No3 test spot is no place for a swashbuckler

BY JONATHAN MILLMOW
Last updated 05:00 30/06/2010

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Brendon McCullum is a gambler.

OPINION: He backs the underdog rather than the favourite.

He likes the longer odds, more of a thrill. It is the same when he bats. If there is a fielder on the boundary he relishes the challenge of knocking the ball over his head rather than being weighed down by the possibility of hitting one down his throat.

Bumpers from the fast men are there to be hooked, not ducked under; four slips and a gully is a reason for him to drive rather than one not to.

Oh, and by the way, we are talking about test cricket.

Surely, no one is seriously considering this fabulously talented cricketer as a test No3 now that he has decided to shed the wicketkeeping gloves.

Good test first drops concentrate hard, play with a straight bat and score their early runs in singles between square leg and fine leg. Think Rahul Dravid (11,395 at 53.75), Hashim Amla (3353 at 45.93) and Kumar Sangakarra (7549 at 55.10).

A test match is a marathon, McCullum will turn it into a foot race.

With our useless test openers we are generally 0-1 after the first over, if McCullum bats at No3 on a greentop we'll be 10-2 midway through the second.

Let's not be fooled by the statistics being tossed around by supporters of this hare-brained idea. McCullum has batted No3 five times in five years – interestingly all in England – and amassed 200 runs at 40.

There was a mighty 96 at Lord's in 2004 but only one other score over 20. It's inconclusive.

He's too expansive, too valuable down the order, your instincts say no.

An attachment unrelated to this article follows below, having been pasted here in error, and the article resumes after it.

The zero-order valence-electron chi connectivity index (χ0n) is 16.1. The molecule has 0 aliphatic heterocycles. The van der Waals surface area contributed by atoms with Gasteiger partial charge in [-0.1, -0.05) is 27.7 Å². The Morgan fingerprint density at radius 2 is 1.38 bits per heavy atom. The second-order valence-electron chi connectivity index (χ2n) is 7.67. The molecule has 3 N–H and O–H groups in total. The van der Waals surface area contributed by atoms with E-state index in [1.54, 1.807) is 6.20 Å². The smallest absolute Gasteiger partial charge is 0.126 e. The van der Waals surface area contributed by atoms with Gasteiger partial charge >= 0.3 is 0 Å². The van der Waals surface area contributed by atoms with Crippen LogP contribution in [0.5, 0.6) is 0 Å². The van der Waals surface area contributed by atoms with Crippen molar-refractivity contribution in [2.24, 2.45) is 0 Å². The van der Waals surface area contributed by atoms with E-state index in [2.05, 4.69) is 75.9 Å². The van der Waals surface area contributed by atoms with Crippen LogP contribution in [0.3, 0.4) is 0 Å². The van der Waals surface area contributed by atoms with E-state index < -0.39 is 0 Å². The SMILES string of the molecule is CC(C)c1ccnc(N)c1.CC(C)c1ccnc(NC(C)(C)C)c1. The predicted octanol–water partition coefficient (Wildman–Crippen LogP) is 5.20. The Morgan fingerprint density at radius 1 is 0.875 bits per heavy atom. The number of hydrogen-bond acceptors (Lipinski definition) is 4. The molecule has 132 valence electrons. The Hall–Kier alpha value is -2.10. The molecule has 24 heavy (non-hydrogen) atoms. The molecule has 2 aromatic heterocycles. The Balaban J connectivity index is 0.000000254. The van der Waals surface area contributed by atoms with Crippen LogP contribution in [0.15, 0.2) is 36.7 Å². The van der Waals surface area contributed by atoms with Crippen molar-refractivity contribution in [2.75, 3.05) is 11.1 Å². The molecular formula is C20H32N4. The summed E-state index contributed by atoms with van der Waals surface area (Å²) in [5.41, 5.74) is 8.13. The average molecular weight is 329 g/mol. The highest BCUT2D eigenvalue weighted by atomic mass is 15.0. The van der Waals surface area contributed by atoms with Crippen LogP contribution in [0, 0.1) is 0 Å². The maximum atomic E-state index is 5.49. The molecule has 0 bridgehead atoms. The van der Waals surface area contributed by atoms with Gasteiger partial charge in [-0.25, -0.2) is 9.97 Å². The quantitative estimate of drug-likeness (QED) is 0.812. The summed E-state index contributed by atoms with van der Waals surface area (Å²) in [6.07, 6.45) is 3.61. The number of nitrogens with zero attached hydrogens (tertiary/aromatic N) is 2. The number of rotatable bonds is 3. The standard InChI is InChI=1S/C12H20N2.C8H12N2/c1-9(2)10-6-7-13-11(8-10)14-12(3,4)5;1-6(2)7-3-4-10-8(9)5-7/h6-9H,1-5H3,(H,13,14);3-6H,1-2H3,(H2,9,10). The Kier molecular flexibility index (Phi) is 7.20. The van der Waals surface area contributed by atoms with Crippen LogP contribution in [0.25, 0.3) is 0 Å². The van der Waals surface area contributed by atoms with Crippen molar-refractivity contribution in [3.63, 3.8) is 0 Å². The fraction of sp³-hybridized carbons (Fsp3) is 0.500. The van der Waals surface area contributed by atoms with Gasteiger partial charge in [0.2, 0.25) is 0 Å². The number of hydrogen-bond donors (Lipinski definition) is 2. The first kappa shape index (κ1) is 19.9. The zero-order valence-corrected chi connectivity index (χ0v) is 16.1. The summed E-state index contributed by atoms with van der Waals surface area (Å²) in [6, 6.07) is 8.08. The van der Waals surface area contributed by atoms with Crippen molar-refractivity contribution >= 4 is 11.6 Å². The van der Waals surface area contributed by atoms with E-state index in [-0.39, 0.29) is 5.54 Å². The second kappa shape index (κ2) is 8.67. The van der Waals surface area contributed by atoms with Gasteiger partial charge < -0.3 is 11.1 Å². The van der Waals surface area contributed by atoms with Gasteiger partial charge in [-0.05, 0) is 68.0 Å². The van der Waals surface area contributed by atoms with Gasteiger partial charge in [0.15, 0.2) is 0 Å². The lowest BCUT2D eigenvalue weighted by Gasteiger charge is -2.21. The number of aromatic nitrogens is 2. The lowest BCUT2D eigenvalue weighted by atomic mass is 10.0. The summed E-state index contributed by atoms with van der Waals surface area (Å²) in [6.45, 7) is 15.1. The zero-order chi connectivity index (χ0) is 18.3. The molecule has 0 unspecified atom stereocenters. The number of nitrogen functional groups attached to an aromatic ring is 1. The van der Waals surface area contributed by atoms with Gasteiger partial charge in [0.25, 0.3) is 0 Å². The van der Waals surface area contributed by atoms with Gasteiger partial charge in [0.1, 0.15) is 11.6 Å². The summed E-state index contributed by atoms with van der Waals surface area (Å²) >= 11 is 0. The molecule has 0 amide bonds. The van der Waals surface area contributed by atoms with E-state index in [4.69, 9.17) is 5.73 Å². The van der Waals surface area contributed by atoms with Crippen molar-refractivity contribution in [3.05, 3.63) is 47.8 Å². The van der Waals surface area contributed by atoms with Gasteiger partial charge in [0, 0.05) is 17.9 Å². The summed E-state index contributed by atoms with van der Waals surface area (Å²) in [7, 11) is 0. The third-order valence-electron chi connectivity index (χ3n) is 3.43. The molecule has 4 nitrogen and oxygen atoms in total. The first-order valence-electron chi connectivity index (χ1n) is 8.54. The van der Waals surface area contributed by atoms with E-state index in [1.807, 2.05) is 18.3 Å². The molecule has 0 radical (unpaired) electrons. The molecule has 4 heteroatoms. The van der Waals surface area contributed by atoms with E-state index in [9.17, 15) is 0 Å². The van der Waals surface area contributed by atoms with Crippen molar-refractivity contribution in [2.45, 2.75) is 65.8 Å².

How many times has the person next to you leaned forward during McCullum's 52-test career and said: "This bloke's a test No3 if I ever saw one".

There is no harm in McCullum seeking such a lofty post in the New Zealand test batting order but the role needs to be earned with responsible hundreds at domestic level and in the test middle order.

The national selectors have to also work out what is the best way forward and a big part of that argument will be the runs McCullum provides when New Zealand's back is to the wall.

My nomination for No3 is Jesse Ryder, technically the best batsman in the side against fast bowling. Ross Taylor is an automatic selection at No4 and after that it gets interesting.

Martin Guptill has had success at No5, but only against Bangladesh. That is the spot McCullum should be considered for with Kane Williamson eased in at No6.

McCullum is a combative character. He can set his heart on No3 but what mugs the selectors would be if he was allowed to walk in without any questions asked.

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- The Dominion Post

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